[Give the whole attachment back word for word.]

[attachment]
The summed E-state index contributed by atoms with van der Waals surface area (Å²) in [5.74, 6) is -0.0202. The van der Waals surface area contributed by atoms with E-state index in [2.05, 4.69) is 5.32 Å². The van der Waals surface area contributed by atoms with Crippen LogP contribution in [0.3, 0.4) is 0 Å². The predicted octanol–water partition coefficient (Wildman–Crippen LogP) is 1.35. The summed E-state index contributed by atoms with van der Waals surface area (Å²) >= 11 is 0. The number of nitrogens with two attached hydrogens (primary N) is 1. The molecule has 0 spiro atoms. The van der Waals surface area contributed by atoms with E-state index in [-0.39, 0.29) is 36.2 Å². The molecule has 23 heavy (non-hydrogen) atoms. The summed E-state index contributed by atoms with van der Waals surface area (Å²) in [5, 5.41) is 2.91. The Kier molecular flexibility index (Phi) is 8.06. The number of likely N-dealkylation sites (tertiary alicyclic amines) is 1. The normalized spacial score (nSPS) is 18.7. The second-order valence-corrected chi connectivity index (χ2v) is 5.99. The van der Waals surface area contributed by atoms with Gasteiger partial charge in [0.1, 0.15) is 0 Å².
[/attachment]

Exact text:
The summed E-state index contributed by atoms with van der Waals surface area (Å²) in [5.74, 6) is -0.0202. The van der Waals surface area contributed by atoms with E-state index in [2.05, 4.69) is 5.32 Å². The van der Waals surface area contributed by atoms with Crippen LogP contribution in [0.3, 0.4) is 0 Å². The predicted octanol–water partition coefficient (Wildman–Crippen LogP) is 1.35. The summed E-state index contributed by atoms with van der Waals surface area (Å²) >= 11 is 0. The number of nitrogens with two attached hydrogens (primary N) is 1. The molecule has 0 spiro atoms. The van der Waals surface area contributed by atoms with E-state index in [-0.39, 0.29) is 36.2 Å². The molecule has 23 heavy (non-hydrogen) atoms. The summed E-state index contributed by atoms with van der Waals surface area (Å²) in [5, 5.41) is 2.91. The Kier molecular flexibility index (Phi) is 8.06. The number of likely N-dealkylation sites (tertiary alicyclic amines) is 1. The normalized spacial score (nSPS) is 18.7. The second-order valence-corrected chi connectivity index (χ2v) is 5.99. The van der Waals surface area contributed by atoms with Gasteiger partial charge in [0.1, 0.15) is 0 Å².